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How to Get Started With Investing

With the pandemic highlighting the importance of having a diversified income, more and more people began getting into investing over the past year. In fact, there are now an estimated 6.6 million personal investment accounts in the UK, and trading levels are three times the normal activity level. Even Vanguard UK reported a three-fold increase in the number of new accounts opened in the first quarter of 2020 alone.

Apart from providing financial security in times of great economic downturn, investing spells a lot of benefits. For instance, putting your money into different types of investments can help you attain your financial goals easier and grow your wealth. When done right, investing can also get you to early retirement and allow you to enjoy reduced taxes.

If these benefits sound good to you, here are some tips that can help you get started with investing:

Figure out how much you want to invest

Contrary to popular belief, investing doesn’t always require a large sum of money. In reality, it’s actually a lot better to only invest money that you can afford to lose — meaning to say, the extra money you have after arranging your budget. Aside from this method, another way you can come up with the optimal amount of money to invest is by thinking about your investment goal.

For this, consider your time horizon and the money you need at the end. From there, you can work backward and break that amount into monthly or weekly investments. Once you’ve figured out the amount of money you are willing to invest, make it a habit to invest a few extra pounds regularly, instead of investing all of it at once.

Know your options

Your choice of investment vehicles depends on several factors: the amount you want to invest, the level of risk you’re comfortable with, and the overall goals you have. Today, there are thousands of investment options across industry sectors and markets — from UK and international stocks and bonds, to exchange-traded funds and commodities. And while you certainly don’t have to invest in them all, it pays to have a healthy mix to manage risk.

To help you familiarise yourself with the different types of investments, here’s a list of some of the basic ones that you should learn more about:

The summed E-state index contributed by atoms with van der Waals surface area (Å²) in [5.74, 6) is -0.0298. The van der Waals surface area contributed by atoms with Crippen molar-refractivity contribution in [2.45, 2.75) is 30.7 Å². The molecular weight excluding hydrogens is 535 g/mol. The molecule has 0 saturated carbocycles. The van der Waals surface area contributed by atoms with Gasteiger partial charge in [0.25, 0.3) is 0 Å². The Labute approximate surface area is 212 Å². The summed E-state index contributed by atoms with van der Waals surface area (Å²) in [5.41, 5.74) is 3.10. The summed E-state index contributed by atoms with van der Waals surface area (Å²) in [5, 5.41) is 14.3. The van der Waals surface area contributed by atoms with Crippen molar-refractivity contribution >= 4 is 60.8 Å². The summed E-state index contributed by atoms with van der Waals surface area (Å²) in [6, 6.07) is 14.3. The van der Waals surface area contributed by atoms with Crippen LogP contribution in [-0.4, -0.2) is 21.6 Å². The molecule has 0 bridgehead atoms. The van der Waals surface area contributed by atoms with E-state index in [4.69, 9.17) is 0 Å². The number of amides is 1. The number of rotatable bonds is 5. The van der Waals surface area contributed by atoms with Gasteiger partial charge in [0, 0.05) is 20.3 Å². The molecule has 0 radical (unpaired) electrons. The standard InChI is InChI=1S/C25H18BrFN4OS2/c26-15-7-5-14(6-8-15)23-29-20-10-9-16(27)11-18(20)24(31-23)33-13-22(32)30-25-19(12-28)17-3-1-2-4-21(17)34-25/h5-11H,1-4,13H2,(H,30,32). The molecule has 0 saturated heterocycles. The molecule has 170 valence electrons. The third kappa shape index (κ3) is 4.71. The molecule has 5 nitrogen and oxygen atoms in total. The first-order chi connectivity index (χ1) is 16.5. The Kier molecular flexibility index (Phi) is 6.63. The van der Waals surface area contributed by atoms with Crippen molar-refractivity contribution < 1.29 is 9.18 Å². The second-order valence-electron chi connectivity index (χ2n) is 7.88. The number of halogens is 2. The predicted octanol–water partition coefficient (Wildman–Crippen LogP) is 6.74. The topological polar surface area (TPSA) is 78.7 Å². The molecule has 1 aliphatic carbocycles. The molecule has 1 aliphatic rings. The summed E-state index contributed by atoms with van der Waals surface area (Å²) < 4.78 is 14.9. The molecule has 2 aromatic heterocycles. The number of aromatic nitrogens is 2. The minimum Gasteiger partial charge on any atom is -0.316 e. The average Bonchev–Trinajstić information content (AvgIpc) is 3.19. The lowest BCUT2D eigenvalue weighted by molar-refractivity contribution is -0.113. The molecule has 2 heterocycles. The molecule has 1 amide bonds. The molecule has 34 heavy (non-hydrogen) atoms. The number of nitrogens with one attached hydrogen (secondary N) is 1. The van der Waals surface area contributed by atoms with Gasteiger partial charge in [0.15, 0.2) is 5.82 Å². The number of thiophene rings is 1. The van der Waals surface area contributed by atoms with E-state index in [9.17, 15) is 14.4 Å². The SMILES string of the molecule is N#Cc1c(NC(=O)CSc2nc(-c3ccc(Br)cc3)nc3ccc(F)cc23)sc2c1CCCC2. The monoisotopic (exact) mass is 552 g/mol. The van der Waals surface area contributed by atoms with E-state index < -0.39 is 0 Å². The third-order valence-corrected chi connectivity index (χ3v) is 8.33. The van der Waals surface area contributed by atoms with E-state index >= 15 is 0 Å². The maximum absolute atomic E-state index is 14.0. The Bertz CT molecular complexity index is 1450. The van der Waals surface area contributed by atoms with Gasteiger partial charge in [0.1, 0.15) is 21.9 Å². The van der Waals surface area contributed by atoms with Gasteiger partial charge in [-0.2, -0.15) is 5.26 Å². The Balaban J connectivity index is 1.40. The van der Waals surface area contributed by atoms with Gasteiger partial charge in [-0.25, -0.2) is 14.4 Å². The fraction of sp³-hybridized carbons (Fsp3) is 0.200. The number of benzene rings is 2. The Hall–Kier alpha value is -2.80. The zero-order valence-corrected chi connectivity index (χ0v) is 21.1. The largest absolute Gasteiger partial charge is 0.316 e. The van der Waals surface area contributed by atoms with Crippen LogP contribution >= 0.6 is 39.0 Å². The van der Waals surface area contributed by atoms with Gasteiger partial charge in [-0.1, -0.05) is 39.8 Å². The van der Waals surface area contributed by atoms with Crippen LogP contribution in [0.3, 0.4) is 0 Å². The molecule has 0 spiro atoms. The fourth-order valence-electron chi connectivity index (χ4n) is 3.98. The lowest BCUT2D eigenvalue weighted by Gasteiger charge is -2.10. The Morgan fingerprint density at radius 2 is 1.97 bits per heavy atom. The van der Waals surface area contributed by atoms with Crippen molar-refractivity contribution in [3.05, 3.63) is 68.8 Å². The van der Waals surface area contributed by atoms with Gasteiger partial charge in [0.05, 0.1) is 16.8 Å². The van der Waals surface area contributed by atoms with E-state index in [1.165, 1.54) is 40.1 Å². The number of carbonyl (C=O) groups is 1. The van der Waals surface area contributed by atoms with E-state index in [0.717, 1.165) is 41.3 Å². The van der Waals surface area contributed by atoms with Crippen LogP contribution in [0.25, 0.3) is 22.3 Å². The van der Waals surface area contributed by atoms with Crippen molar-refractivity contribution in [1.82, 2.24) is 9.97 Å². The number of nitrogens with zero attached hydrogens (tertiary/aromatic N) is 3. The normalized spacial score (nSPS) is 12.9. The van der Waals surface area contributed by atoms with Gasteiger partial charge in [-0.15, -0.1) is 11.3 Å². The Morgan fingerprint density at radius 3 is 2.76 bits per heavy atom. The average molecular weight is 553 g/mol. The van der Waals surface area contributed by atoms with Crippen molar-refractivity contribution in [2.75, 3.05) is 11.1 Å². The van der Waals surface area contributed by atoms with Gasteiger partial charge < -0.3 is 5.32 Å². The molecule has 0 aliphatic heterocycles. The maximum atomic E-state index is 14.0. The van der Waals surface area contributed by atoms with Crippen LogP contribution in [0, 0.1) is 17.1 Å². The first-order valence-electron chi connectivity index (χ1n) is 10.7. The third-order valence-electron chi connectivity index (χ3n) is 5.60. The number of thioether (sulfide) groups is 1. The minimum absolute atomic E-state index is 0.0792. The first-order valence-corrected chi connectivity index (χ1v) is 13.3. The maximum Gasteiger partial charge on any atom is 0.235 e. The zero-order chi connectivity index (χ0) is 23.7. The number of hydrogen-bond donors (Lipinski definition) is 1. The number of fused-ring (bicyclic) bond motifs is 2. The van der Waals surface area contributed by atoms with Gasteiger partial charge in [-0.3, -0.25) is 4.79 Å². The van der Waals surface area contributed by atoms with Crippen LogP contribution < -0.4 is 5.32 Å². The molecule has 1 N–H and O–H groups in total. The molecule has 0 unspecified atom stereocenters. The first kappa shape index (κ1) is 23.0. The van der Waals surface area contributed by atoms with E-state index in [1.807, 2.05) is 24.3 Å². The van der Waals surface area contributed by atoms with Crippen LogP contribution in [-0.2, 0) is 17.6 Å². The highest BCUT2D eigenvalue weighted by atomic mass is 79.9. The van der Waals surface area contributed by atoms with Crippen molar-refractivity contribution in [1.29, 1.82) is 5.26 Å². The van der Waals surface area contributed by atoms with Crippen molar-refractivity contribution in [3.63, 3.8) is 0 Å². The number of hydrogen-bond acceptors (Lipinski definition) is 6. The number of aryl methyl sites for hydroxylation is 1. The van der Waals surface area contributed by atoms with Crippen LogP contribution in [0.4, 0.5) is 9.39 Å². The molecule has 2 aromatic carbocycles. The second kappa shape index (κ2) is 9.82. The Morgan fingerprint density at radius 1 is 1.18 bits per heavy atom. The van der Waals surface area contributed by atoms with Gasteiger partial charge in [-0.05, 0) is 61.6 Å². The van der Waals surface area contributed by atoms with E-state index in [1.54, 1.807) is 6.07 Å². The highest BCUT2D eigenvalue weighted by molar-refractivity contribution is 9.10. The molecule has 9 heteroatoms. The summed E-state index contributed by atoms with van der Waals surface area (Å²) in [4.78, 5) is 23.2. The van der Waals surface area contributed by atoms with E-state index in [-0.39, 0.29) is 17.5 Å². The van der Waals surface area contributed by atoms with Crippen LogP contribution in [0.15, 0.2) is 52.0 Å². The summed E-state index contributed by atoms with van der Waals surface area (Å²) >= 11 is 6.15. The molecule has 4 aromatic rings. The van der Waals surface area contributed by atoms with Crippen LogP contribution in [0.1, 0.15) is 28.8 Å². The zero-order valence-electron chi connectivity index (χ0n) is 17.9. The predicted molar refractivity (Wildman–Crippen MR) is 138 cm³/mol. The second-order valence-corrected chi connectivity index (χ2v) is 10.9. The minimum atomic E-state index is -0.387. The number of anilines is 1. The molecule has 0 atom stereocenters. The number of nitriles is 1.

• Stocks
• Securities (Equities, Bonds and Derivatives)
• Exchange-traded funds (ETFs)
• Index funds and mutual funds
• Commodities
• Collective investments (Unit Trusts and Open-Ended Investment Company or OEICs)

Start (and keep) learning

As the old saying goes, knowledge is power. And true enough, this adage applies to the many different aspects of our life including investing. If you want your investments to provide you with healthy returns, you have to take the time to learn everything there is to learn about investments. As a newbie, you can begin with books that will impart you with relevant information about how the market works as a living system.

From there, you can jump to investment courses that tackle modern financial concepts. This way, you can pinpoint the investment strategies that work and come up with simple rules that suit you and your goals best. It would also be in your best interest to look into the businesses you consider investing in. As noted entrepreneur and avid investor Brent Hoberman once said, “Internet years are roughly comparable to dog years”. And so, in order to keep up with the trends and stay on top of things, it’s imperative for investors to continuously learn and stay sharp on their feet.

Despite how daunting investing can be, if you make an effort to figure out how much money you want to spend, to know the options available, and to put some time into continuous learning, there will surely come a time when your investments can lead to innumerable benefits.